June 25, 2007 (the date of publication in Russian)

Roman Bagdasarov, Alexander Rudakov


Attempts to revise the WWII results may turn a new Pearl Harbor

The date of June 22, the anniversary of the invasion of the Nazi troops into the Soviet Union, is becoming a landmark date in today's information war against Russia. Shortly before this date, new versions of the myth of USSR's own aggressive plans in 1941 surfaced in international media. The myth, borrowed from The Icebreaker, a novel authored by defector Victor Suvorov, is multiplying and transforming with the speed of a computer virus. The Estonian security service, KAPO, has even published a booklet telling that on June 22, 1941, the war was started by the "Soviet Empire". This epidemic of lies suggests that the war on monuments, started in Tallinn, is going to spread across Europe. Obviously, the next targets are located in Poland and Hungary.

The Polish Institute of National Memory has already published a full list of Soviet war memorials across the country, distributing it to municipal bodies. The destiny of the Bronze Soldier of Tõnismägi Hill, Tallinn, is going to be shared by the monument of Polish-Russian fraternity in Warsaw and by the memorial complex in Katowice. The Russian exposition in Oswiecim is already closed by Polish authorities under the pretext of its "propagandist" character. The documentation on the history of Oswiecim's liberation by the Soviet Army is thus qualified as "propaganda".

In Hungary, controversies mount around the memorial of Soviet soldiers in the center of Budapest. The International Hungarian Council is going to launch a referendum on the monument's demolition. This organization is closely associated with the International Council of Finno-Ugric Peoples, engaged in dissemination of separatist sentiment in the Russia's republics of Mari El, Mordovia, and Chuvashia. The first assault on the memorial took place last autumn, when rioters tore off Communist stars from the statue.



Quite recently, the official Washington was not much enthusiastic about the revisionist intentions of Estonian leaders. The US Ambassador even urged them to pull down newly-erected memorials of SS veterans. In 2004, US Ambassador Aldona Wos, daughter of a concentration camp survivor, demanded that the Estonian government, then headed by Juhan Parts (present Minister of Economy), demolish the memorial of Estonia's SS division, known as "the monster of Lihula". In this year, Washington changed its mind, demonstrating its commitment for revision of World War II results.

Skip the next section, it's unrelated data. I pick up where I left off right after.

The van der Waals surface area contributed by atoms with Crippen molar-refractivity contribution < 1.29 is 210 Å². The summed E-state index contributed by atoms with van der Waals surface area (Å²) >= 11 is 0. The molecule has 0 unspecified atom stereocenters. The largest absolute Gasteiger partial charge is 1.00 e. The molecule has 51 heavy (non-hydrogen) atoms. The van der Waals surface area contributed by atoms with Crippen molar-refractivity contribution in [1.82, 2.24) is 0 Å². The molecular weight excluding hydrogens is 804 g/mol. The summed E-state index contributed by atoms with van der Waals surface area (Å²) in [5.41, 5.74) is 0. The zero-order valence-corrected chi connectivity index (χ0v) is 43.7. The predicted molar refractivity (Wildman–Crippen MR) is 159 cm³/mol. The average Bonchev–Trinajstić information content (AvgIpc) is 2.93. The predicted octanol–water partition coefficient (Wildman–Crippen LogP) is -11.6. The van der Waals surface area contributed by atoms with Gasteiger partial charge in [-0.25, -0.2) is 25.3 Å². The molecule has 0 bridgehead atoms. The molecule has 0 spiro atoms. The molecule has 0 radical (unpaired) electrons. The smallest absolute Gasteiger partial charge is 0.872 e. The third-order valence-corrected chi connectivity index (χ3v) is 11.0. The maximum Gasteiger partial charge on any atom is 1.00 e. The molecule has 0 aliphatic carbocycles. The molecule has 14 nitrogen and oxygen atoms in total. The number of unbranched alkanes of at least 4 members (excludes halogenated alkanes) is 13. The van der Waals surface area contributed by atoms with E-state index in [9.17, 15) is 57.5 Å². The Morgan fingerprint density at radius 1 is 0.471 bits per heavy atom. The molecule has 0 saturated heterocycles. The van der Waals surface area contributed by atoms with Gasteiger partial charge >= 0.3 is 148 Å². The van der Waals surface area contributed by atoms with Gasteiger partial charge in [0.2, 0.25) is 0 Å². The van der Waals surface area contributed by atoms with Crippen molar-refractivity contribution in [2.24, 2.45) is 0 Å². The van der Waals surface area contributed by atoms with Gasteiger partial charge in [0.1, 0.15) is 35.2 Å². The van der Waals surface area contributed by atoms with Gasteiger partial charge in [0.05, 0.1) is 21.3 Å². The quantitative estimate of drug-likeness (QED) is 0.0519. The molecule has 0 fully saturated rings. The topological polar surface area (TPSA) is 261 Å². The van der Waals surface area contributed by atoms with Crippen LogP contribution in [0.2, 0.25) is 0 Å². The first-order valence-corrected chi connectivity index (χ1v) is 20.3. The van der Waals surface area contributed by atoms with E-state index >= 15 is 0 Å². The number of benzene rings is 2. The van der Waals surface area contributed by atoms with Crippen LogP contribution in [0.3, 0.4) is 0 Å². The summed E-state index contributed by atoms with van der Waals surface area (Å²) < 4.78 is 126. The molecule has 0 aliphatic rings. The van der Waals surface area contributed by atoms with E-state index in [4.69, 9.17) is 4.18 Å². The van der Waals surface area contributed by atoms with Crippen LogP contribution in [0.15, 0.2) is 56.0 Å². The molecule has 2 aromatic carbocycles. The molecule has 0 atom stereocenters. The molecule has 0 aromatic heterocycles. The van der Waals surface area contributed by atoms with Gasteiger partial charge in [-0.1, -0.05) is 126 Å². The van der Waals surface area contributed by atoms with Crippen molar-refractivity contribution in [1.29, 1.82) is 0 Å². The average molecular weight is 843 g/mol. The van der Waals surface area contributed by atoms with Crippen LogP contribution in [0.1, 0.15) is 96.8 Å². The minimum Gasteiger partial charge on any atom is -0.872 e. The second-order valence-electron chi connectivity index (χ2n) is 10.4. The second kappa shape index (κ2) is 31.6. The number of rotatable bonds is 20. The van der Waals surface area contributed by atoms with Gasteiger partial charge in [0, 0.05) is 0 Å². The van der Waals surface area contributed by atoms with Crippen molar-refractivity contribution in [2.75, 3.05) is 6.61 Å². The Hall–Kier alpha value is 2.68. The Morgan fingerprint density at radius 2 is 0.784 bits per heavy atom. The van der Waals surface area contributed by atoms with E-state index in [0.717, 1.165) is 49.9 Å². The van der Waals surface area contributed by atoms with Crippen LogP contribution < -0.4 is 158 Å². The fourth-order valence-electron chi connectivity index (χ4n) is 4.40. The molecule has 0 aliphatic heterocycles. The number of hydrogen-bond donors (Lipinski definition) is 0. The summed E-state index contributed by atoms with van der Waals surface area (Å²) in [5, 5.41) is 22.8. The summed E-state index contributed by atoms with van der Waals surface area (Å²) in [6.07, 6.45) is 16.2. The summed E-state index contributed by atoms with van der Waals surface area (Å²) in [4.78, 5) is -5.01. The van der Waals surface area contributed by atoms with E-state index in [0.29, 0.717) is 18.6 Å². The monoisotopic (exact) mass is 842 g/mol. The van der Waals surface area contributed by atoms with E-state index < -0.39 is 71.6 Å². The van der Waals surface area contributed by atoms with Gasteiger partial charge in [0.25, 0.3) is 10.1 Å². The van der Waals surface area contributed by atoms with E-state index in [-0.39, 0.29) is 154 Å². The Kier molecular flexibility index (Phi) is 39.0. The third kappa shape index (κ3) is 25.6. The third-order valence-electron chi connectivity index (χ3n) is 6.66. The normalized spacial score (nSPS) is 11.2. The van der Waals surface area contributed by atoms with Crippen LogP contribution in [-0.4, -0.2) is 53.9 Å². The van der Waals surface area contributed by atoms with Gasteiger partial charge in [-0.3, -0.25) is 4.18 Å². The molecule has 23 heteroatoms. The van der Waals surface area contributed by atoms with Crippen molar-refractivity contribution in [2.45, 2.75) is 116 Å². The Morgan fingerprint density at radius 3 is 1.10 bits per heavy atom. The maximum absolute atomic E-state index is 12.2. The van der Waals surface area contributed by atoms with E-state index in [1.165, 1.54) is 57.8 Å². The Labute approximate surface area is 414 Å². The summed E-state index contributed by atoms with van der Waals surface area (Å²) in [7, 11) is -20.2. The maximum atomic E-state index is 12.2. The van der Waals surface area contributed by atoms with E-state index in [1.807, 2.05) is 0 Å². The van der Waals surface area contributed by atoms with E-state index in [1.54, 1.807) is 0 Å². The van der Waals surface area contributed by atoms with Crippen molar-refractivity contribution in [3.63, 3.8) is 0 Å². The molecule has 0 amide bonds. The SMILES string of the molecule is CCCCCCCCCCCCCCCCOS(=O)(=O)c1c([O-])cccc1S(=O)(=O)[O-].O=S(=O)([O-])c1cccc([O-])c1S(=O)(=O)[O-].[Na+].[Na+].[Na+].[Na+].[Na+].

We have already stated that the demolition of Soviet military memorials indicates that the West is not going to recognize Russia as the winner of World War II. On the other hand, we are facing an extremely cynical political technology, targeting those governments of Eastern Europe which prefer pragmatic cooperation with Russia. This technology is successfully used by rightist political forces in these nations in their competition with centrist rivals. According to a poll conducted by TNS Emor, the Reform Party, chaired by present Estonian Prime Minister Andrus Ansip, managed to boost its popularity from 28 to 46 per cent after the demolition of the Bronze Soldier.

Victor Orban, the chief opposition figure of Hungary, is definitely encouraged with the example of Estonia in his (not only parliamentary) fight against the centrist government of Prime Minister Ferenc Gyurcsany. The assault on history enables him to shift the focus of public attention from real social and economic problems towards nationalistic obsessions, relying upon the traditional advantage of irrational demagogy over responsible policy.



On the other hand, the support achieved by Estonia from the European Union indicates that anti-Russian grudges and superstitions are going to be further used as a major lever of geopolitical self-assertion of the presently amorphous alliance of nations. It is now almost forgotten that Benita Ferrero-Waldner, European Commissioner for External Relations and Neighborhood Policy, was ostracized by the EU bureaucracy in 2001 for her consent to join the government of Austria, then dominated by a reputedly pro-Nazi Freedom Party, chaired by Jorg Haider. Actually, Mr. Haider himself might serve as an example of political correctness on the background of Baltic ultra-nationalists. However, the "European approach" to Baltic ethnocrats essentially differs from internal standards of the "old EU".

As soon as the issue of the situation in Estonia or Latvia is placed on the agenda, European politicians completely forget such definitions as discrimination and racism. This biased approach reminds Russians of the historical fact that during World War II, their country had to resist not only to the units of the German Wehrmacht (which Austria, represented by Mrs. Ferrero-Waldner, should share responsibility for) but also to their satellites from Italy, Romania, Hungary, Finland, Croatia, and Slovakia, who assisted the Nazi on orders from Mussolini, Antonescu, Horthy, Pavelic and Tiso, as well as to SS-men from France, Holland and Belgium and the Spanish "Blue Division".

Russian historians have a right to identify the events of January 22, 1941, as the start of an all-European aggression against the USSR, many of its participants committing grave war crimes. We too seldom remind our European neighbors of these facts of history. EU approval of Estonia's official policy indicates that Russia is actually obliged to remind today's European political elite of its historical responsibility – at least at the moment when they heartily protect Tallinn gravediggers.